5.7/10
15
3 user

Keeping Fit (1942)

Topical wartime short depicting the plight of civilians who must stay in shape in order to fight the good fight.

Director:

Arthur Lubin

Writer:

Paul Huston
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Cast

Complete credited cast:
Robert Stack ... Bob - Factory worker
Broderick Crawford ... Brod - Factory Worker
Andy Devine ... Andy - Factory Worker
Anne Gwynne ... Nurse
Irene Hervey ... Irene - Dick's Wife
Lon Chaney Jr. ... Lon - Factory Worker
Dick Foran ... Dick
Louise Allbritton ... Miss Allbritton
Don Porter ... Co-worker
Ralph Morgan ... Dr. Morgan - Factory Doctor
Mary Wickes ... Ann - Andy's wife
Russell Hicks ... Plant Manager
Mary Gordon ... Mary, Irene's friend
Susan Levine Susan Levine ... Susie - Irene and Dick's girl
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Storyline

Topical wartime short depicting the plight of civilians who must stay in shape in order to fight the good fight.

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Genres:

Short | Family | History | War

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Details

Country:

USA

Language:

English

Release Date:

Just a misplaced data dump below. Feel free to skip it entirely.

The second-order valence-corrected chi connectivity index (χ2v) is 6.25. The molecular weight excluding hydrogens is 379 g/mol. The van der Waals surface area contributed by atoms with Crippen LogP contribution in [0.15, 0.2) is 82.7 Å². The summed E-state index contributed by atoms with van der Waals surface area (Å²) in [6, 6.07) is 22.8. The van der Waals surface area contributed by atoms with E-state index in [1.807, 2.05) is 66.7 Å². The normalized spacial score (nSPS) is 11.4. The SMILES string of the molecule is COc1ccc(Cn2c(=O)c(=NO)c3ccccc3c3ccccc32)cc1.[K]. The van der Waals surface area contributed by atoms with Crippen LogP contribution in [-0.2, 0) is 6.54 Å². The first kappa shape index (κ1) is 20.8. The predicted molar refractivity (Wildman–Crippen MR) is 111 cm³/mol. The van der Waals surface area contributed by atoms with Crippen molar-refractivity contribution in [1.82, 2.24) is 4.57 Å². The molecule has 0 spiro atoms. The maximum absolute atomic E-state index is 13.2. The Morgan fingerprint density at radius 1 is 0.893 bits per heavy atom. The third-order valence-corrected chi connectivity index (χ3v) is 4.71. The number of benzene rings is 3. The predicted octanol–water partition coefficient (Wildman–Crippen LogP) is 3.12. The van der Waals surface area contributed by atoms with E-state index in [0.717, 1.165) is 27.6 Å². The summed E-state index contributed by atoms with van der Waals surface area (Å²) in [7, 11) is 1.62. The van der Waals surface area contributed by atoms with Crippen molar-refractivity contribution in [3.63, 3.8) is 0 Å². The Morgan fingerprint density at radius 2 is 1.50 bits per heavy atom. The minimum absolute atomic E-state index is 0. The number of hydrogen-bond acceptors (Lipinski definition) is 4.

26 October 1942 (USA) See more »

Company Credits

Show more on IMDbPro »

Technical Specs

Runtime:

Sound Mix:

Mono (Western Electric Sound System)

Aspect Ratio:

1.37 : 1
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Did You Know?

Trivia

A rare instance when Universal billed Lon Chaney with the 'Jr.' See more »

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User Reviews

 
"Some time during the day drink at least one pint of milk. And it's a good idea to have a couple of tomatoes in your lunch..."
3 July 2017 | by utgard14See all my reviews

Wartime short starring Robert Stack and other actors under contract to Universal, such as Broderick Crawford, Dick Foran, Andy Devine, Ralph Morgan, Anne Gwynne, Don Porter, and Lon Chaney, Jr. Each actor's character shares the name of the actor, but they aren't really playing themselves. Unless Ralph Morgan had a medical license that I'm unaware of. The gist of the short is to remind civilians working in factories that it's their duty to their country to stay in shape and take care of themselves so they can do their part in the war effort. Of interest today to classic film fans and WW2 buffs, I suppose. I always like seeing these types of things because of the curiosity factor and because they have a neat 'window into the past' appeal. For example, I had no idea the government ran cooking schools during the war to teach wives how to properly cook for their husbands. I need to see if that's still a thing today.


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